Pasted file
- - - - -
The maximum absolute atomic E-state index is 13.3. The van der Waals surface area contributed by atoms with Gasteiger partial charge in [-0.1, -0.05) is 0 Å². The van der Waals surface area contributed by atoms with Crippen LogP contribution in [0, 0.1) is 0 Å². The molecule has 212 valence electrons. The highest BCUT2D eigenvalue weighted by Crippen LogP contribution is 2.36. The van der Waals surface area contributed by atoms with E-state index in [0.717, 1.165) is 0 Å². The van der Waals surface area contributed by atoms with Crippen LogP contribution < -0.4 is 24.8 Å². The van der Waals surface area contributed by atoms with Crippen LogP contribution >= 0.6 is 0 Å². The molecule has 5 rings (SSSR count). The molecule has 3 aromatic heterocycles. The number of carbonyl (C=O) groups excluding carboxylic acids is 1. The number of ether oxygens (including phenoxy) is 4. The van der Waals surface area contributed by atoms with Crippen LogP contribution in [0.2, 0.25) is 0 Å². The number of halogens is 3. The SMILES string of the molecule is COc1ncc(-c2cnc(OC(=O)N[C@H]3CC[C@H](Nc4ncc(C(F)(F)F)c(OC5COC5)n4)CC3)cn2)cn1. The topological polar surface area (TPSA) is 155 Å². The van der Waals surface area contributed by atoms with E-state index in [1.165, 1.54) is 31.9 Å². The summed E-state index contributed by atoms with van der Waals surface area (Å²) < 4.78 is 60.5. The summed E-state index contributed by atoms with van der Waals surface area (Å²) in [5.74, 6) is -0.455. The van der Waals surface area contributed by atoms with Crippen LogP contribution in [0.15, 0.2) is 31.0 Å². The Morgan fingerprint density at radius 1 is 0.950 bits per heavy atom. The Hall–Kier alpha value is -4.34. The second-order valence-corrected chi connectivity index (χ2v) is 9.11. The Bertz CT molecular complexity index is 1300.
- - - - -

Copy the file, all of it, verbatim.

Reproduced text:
The maximum absolute atomic E-state index is 13.3. The van der Waals surface area contributed by atoms with Gasteiger partial charge in [-0.1, -0.05) is 0 Å². The van der Waals surface area contributed by atoms with Crippen LogP contribution in [0, 0.1) is 0 Å². The molecule has 212 valence electrons. The highest BCUT2D eigenvalue weighted by Crippen LogP contribution is 2.36. The van der Waals surface area contributed by atoms with E-state index in [0.717, 1.165) is 0 Å². The van der Waals surface area contributed by atoms with Crippen LogP contribution < -0.4 is 24.8 Å². The van der Waals surface area contributed by atoms with Crippen LogP contribution >= 0.6 is 0 Å². The molecule has 5 rings (SSSR count). The molecule has 3 aromatic heterocycles. The number of carbonyl (C=O) groups excluding carboxylic acids is 1. The number of ether oxygens (including phenoxy) is 4. The van der Waals surface area contributed by atoms with Crippen LogP contribution in [0.2, 0.25) is 0 Å². The number of halogens is 3. The SMILES string of the molecule is COc1ncc(-c2cnc(OC(=O)N[C@H]3CC[C@H](Nc4ncc(C(F)(F)F)c(OC5COC5)n4)CC3)cn2)cn1. The topological polar surface area (TPSA) is 155 Å². The van der Waals surface area contributed by atoms with E-state index in [1.165, 1.54) is 31.9 Å². The summed E-state index contributed by atoms with van der Waals surface area (Å²) < 4.78 is 60.5. The summed E-state index contributed by atoms with van der Waals surface area (Å²) in [5.74, 6) is -0.455. The van der Waals surface area contributed by atoms with Crippen LogP contribution in [0.15, 0.2) is 31.0 Å². The Morgan fingerprint density at radius 1 is 0.950 bits per heavy atom. The Hall–Kier alpha value is -4.34. The second-order valence-corrected chi connectivity index (χ2v) is 9.11. The Bertz CT molecular complexity index is 1300.